Fibromyalgia

Definition

Fibromyalgia is a complex, chronic, and disabling disorder. It causes widespread pain. It also causes poor sleep and fatigue.

Fibromyalgia Trigger Points
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Causes

The exact cause of fibromyalgia is unknown.It may be related to abnormal processing of pain.

The following are some of the conditions that are commonly associated with fibromyalgia:

Risk Factors

Fibromyalgia is more common in women, and in people aged 20-60 years old. Physical or mental stress may also increase your chance of getting fibromyalgia.

Symptoms

Symptoms and severity of fibromyalgia are different for everyone.

Fibromyalgia may cause:

  • Generalized pain and tenderness that can:
    • be moderate to severe
    • feel stabbing, shooting, achy, or throbbing
    • be widespread and chronic
    • be associated with muscle twitching
  • Fatigue
  • Weakness
  • Poor sleep
  • Reduced physical endurance
  • Problems with concentration, thought, or memory
  • Sensitivity to noises, light, or odors

Factors that may trigger or worsen symptoms include:

  • Physical injury
  • Weather changes, especially cold, damp weather
  • Stress or anxiety
  • Overexertion
  • Medical illness
  • Surgery

Diagnosis

You will be asked about your symptoms and medical history. A physical exam will be done. Diagnosis is usually based on reported symptoms and tenderness in specific areas of the body during the physical exam.

Fibromyalgia is usually diagnosed when pain or tenderness is there at the same level for more than 3 months and:

  • present in more than 7 locations when the pain score is moderate (5-8 out of 12) or in 3-6 locations when the pain score is severe (9 out of 12)
  • there are problems with sleep, thinking clearly, or fatigue
  • there is no other reason for the symptoms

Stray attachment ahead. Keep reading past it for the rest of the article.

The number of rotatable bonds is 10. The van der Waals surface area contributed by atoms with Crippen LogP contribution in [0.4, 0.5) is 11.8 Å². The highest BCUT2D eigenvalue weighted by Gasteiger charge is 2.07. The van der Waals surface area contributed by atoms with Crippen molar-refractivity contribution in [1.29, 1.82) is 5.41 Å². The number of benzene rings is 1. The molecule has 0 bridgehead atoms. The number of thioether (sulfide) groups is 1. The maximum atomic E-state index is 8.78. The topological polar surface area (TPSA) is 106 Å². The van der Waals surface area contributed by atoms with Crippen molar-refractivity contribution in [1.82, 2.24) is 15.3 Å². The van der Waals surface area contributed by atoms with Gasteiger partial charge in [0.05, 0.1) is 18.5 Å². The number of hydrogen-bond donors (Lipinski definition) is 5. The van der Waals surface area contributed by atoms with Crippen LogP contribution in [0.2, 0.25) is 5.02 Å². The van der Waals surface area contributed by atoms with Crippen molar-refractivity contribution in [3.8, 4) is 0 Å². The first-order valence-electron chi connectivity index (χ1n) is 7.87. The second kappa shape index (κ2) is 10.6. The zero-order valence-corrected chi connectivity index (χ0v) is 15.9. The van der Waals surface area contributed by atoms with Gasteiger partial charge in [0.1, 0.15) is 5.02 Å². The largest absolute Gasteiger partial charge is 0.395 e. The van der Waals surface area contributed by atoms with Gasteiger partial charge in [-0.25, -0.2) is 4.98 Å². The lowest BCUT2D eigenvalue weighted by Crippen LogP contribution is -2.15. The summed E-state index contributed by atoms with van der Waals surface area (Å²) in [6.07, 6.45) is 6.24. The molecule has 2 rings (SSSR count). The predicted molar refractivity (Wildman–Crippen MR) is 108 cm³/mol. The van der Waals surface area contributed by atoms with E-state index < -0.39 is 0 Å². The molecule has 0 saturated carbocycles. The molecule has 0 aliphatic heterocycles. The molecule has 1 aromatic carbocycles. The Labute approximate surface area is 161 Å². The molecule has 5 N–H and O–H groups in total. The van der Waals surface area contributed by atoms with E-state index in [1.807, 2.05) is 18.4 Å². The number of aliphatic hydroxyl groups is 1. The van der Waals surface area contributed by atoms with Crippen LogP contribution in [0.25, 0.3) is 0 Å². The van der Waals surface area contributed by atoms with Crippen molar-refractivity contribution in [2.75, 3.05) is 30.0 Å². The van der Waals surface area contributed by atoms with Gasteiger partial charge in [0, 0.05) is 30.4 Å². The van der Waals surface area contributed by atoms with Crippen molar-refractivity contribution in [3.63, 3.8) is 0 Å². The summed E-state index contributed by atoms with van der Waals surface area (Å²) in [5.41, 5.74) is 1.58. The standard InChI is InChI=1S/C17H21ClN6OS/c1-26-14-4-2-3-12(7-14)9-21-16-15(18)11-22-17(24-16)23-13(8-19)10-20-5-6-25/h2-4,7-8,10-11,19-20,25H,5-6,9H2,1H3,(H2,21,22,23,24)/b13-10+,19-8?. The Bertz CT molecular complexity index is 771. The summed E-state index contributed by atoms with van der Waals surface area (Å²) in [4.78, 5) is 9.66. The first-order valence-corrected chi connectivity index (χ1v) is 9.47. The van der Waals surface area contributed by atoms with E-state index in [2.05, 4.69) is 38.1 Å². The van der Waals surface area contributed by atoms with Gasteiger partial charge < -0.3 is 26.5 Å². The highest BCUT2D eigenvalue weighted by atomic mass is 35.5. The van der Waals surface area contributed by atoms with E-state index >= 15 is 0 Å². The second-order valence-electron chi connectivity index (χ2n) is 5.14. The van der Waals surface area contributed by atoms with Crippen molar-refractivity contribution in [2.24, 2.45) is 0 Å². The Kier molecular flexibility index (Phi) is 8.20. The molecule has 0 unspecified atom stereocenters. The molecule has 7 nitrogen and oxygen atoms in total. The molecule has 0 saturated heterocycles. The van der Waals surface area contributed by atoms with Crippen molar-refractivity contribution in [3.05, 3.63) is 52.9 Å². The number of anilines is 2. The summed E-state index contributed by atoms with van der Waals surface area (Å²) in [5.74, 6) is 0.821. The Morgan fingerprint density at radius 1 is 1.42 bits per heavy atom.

Treatment

The goal of treatment is to relieve or control the symptoms. Talk with your doctor about the best treatment plan for you. Options include:

Therapy Programs

Lifestyle Changes

Your doctor may also recommend that you make lifestyle changes, such as:

  • Eat a healthy diet .
  • Learn to cope with physical and mental stress.
  • Maintain a regular sleep schedule.
  • Participate in a regular exercise program that includes aerobic activity, strength training, and flexibility exercises. Gentle exercises that may not strain painful areas include walking, biking, and swimming. Talk to your doctor to make sure it is safe for you to start exercising.

Medications

Your doctor may recommend the following to help manage symptoms:

  • Nonsteroidal anti-inflammatory drugs (NSAIDs)
  • Antidepressants
  • Anticonvulsants
  • Sedatives
  • Muscle relaxants
  • Opioids—if not relieved by other treatments

Prevention

There are no current guidelines to prevent fibromyalgia.

Revisions

Please note, not all procedures included in this resource library are available at Allegiance Health or performed by Allegiance Health physicians.

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This content is reviewed regularly and is updated when new and relevant evidence is made available. This information is neither intended nor implied to be a substitute for professional medical advice. Always seek the advice of your physician or other qualified health provider prior to starting any new treatment or with questions regarding a medical condition.

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